Hello, everybody. Joe Morella and Frank Segers, your classic movie guys, catching up with some interesting missives unearthed from our e-mail bag. Must say that the latest communications from the field are just as we like ’em — spirited, contentious and at least vaguely unflattering.
So let’s get to them:
Our two blogs focusing on Van Johnson’s sexuality — “Was Van Johnson Gay?” (Feb. 2-3) — drew some caustic remarks from those affronted that we should deal with such a sensitive personal subject.
Our regular correspondent, Mike, put it this way: People still care, guys. No one wants to hear of stars being gay…
Can’t say we agree, Mike. Announcing yourself as being gay seems almost de riguerer in Hollywood these days. There almost seems to be the feeling that these admissions somehow help movie and TV careers. We suspect that they don’t necessarily because today, no one really cares.
But that was absolutely not true in the Forties when Johnson was a big star at Louis B. Mayer’s MGM. The studio really did sweat it out when it came to the possibility that Johnson’s proclivities would come out, especially as MGM presented the star as a wholesome heterosexual heart throb.
That tension between the studio publicity and the private personal life is what makes many classic movie stars so fascinating, and worth looking at honestly today.
Mike, we expect that you will take a hearty dislike to the newly published memoir, Full Service: My Adventures in Hollywood and the Secret Sex Lives of the Stars, written by former U.S. Marine Scotty Bowers (now 88), who claims to have run a gay and bisexual prostitution ring back when.
Speaking of sexuality, we were happily instructed that George Raft and Clark Gable had more in common than we thought. In response to our Jan. 10 blog, Carole Lombard & George Raft – Lovers? Can That Be?, DearMrGable writes:
George Raft and Clark Gable must have had similar tastes. After Clark divorced his second wife Ria to marry Carole, Ria dated George for a while!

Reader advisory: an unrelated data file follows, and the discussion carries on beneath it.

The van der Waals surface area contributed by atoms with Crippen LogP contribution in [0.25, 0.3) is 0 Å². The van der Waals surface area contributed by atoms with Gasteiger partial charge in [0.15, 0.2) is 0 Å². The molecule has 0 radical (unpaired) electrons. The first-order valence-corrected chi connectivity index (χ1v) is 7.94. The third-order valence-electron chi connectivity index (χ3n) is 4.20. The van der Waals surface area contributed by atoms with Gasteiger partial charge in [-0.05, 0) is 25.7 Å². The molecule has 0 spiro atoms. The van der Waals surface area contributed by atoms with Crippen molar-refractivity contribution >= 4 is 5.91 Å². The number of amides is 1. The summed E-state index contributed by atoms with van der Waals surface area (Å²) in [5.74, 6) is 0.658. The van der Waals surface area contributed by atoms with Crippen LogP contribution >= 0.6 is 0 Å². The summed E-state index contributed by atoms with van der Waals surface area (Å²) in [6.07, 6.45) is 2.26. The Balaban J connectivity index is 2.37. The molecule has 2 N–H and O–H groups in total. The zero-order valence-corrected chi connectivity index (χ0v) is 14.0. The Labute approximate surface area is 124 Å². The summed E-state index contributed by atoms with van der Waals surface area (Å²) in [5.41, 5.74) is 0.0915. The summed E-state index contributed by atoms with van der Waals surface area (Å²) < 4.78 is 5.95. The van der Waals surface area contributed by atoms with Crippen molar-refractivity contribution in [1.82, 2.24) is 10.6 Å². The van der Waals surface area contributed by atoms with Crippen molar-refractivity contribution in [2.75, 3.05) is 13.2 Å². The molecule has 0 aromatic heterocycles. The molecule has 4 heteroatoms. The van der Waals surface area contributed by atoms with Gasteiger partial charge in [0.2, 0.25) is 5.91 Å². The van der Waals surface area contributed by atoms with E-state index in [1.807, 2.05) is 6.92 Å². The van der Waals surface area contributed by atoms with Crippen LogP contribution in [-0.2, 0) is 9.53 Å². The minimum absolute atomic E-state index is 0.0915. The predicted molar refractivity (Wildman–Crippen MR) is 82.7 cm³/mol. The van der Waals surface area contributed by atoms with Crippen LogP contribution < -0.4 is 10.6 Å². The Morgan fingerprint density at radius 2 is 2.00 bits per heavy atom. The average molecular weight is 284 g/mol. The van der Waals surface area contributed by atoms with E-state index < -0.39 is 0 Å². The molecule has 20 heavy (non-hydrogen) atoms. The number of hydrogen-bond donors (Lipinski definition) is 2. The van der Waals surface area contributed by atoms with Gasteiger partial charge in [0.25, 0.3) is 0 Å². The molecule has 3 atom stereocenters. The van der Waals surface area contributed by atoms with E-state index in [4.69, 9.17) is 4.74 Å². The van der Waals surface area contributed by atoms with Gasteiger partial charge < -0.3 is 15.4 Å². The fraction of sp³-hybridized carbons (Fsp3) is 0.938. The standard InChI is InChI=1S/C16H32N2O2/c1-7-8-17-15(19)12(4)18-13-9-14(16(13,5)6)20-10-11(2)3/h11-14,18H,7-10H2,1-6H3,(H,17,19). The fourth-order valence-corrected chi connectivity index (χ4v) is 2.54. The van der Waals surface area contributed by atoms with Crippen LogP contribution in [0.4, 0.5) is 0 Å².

In response to our Feb. 10 blog, Dean Martin & Jerry Lewis — The Breakup. And Our Man Was There!, our uber-Martin fan, Dino Martin Peters, wrote in with the following:
Hey pallies, likes Mr. Frank And Mr. Joe. How cool to find you sharin’ more Dino-history with your readership. Simply loves how Mr. Lewis recounts this story in his stellar Dino-bio, “Dean and Me: A Love Story.” Know that your Dino-reflections are ‘gain bein’ shared with all the pallies gathered ’round ilovedinomartin. Keeps lovin’ our Dino!
Thanks, DMP. We expect to eventually get to the Jerry Lewis book, but we are far more interested in what you think of another book written about your man. We are not referring to the books written by Martin’s children, Deana and Ricci, but the 1999 Nick Tosches tome, Dino: Living High In The Dirty Business of Dreams. The book handles your man in rougher fashion.
Question: have you read it, and if so, what do you think of it? Please let us know, DMP.
We knew that as soon as we ran our blog about Jane Fonda’s arrest (Mug Shot Monday — Yes, We’re Fond(a) Alliteration, Feb. 20) we’d take some heat about her political history. We did, and here we go:
This from Mike:
I have never liked nor respected this one. Always thought she was in it for herself and that she truly is a communist (easier to be one when your rich and famous) and a bad American, responsible for many bad things.
Counters Chris Howard:
Jane’s alright. She risked a lot doing what she did and I think was badly misjudged for it. Her intent to bring an end to a horrendous war was admirable. She should have joined forces with John Lennon – what a team that would have been. I’ll take her over warmongers like the Bushes any day. Go get ‘em, Jane !!!
Thanks, guys, and to all our contributors.